I was very upset and I felt as if I was not treated fairly because of the color of my skins.  I was not given a chance to prove myself. In my opinion, the white male student did not learn anything from the solution.  My parents ended up having a conference with the school principal and teacher about the incident.  The principal decided to interview students from the class and out of 20 students, 15 made a statement that they heard the two of us arguing and the only profanity word used was by the white male.  I know I was wrong for arguing in class and I would have accepted the punishment of “disrupting the class”, but I also felt as if the white student should have been punished also for using profanity and disrupting the class. Fair is Fair!!

Sunday, November 20, 2011

Perspectives on Diversity and Culture

The United States of America thrives on diversity. A synthesis of the world’s plentiful and varied races, religions, and cultures, America is a home to all, such that no one group can call itself more “American” than another. And the fusion of cultures here is so unique and so exceptional that citizens can be just as proud of their original cultural heritage as they are to be an American.

Our Diversity in America collection takes a good look at what it means to be “American” and examines the rich heritages that make up our country. Each culture provides its own special and irreplaceable contribution to our understanding of America today, and The World & I Online showcases this here. From Asia to Europe to Africa to Latin America, some 128 articles trace each nationality’s broad history and important contributions to the American way of life. Diversity in America not only presents a host of intimate snapshots of culture and heritage, but documents the struggles of nationalities to integrate into the “melting pot” society of America, and highlights the strength and integrity of various cultural leaders and thinkers.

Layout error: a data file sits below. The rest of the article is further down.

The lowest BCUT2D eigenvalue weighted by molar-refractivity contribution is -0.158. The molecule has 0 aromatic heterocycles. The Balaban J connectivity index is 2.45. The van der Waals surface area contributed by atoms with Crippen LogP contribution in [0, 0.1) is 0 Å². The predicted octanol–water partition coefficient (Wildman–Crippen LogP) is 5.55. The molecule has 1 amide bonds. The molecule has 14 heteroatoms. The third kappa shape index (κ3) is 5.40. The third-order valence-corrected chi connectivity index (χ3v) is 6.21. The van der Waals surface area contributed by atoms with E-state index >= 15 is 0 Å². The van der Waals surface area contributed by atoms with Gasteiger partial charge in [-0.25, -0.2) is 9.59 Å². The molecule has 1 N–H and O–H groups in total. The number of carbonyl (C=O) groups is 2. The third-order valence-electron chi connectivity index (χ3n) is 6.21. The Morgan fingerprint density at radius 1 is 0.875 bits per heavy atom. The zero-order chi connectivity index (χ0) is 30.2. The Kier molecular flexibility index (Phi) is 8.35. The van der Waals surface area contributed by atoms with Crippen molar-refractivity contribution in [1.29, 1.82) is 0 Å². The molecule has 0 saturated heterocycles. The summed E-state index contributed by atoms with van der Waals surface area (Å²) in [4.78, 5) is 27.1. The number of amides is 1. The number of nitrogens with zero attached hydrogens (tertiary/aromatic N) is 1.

Sunday, November 13, 2011

My Family Culture

If there was a major catastrophe of my country and I was only allowed to take 3 small items, I would take the following items to represent my family culture:

·         My family photo album:  the photo albums will have memories of my culture and traditions.
·         The Bible:  For me to read and keep my faith
·         My Laptop:  just in case there will be internet connection, I will be able to connect with family member and friends thought social networks such as Facebook and Twitter.
Once I arrived to the host country and I was told that I could only keep one of the three items I brought.  I think I would keep my laptop, especially If I determine that I would have access to the internet.  On my laptop, I have pictures of my family downloaded and I could always download a copy of The Bible (King James Version). 

My family is so dear to me and I couldn’t imagine something like this happening.  If it did, I would continue my culture by cooking foods that are a tradition to my family and sing songs of my culture to remind me of where I came from.

Saturday, October 29, 2011

When I Think of Research.....

Understanding how research is conducted is valuable because it is from research that we gain information about people and their behavior.  We act on that information, and social policy is based on it.  We are exposed to their results of research every day in the news media, and as a parent, teacher, or another professional working with children, we are exposed to research-based advice or training.  Knowledge about reach methods can make you a wiser consumer of information.  Being a wise consumer of research means using what you have learned to think critically about research and its application.